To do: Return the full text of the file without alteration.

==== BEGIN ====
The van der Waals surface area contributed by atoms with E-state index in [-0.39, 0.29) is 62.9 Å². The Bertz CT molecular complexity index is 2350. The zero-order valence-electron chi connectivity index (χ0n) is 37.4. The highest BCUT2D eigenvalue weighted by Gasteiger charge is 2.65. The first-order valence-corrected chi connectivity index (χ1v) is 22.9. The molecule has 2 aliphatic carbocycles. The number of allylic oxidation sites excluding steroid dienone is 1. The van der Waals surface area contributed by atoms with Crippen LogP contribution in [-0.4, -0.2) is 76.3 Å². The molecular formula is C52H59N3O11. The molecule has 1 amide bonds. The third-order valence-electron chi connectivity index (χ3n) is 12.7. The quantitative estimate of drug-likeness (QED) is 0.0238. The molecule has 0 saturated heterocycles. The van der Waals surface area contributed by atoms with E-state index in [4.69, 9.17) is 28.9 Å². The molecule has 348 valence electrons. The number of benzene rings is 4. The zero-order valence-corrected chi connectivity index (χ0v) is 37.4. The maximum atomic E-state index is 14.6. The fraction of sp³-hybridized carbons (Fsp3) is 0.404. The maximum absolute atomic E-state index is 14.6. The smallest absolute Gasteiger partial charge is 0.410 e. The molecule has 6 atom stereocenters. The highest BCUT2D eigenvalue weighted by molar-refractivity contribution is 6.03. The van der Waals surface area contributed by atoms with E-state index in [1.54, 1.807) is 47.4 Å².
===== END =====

The van der Waals surface area contributed by atoms with E-state index in [-0.39, 0.29) is 62.9 Å². The Bertz CT molecular complexity index is 2350. The zero-order valence-electron chi connectivity index (χ0n) is 37.4. The highest BCUT2D eigenvalue weighted by Gasteiger charge is 2.65. The first-order valence-corrected chi connectivity index (χ1v) is 22.9. The molecule has 2 aliphatic carbocycles. The number of allylic oxidation sites excluding steroid dienone is 1. The van der Waals surface area contributed by atoms with Crippen LogP contribution in [-0.4, -0.2) is 76.3 Å². The molecular formula is C52H59N3O11. The molecule has 1 amide bonds. The third-order valence-electron chi connectivity index (χ3n) is 12.7. The quantitative estimate of drug-likeness (QED) is 0.0238. The molecule has 0 saturated heterocycles. The van der Waals surface area contributed by atoms with E-state index in [4.69, 9.17) is 28.9 Å². The molecule has 348 valence electrons. The number of benzene rings is 4. The zero-order valence-corrected chi connectivity index (χ0v) is 37.4. The maximum atomic E-state index is 14.6. The fraction of sp³-hybridized carbons (Fsp3) is 0.404. The maximum absolute atomic E-state index is 14.6. The smallest absolute Gasteiger partial charge is 0.410 e. The molecule has 6 atom stereocenters. The highest BCUT2D eigenvalue weighted by molar-refractivity contribution is 6.03. The van der Waals surface area contributed by atoms with E-state index in [1.54, 1.807) is 47.4 Å².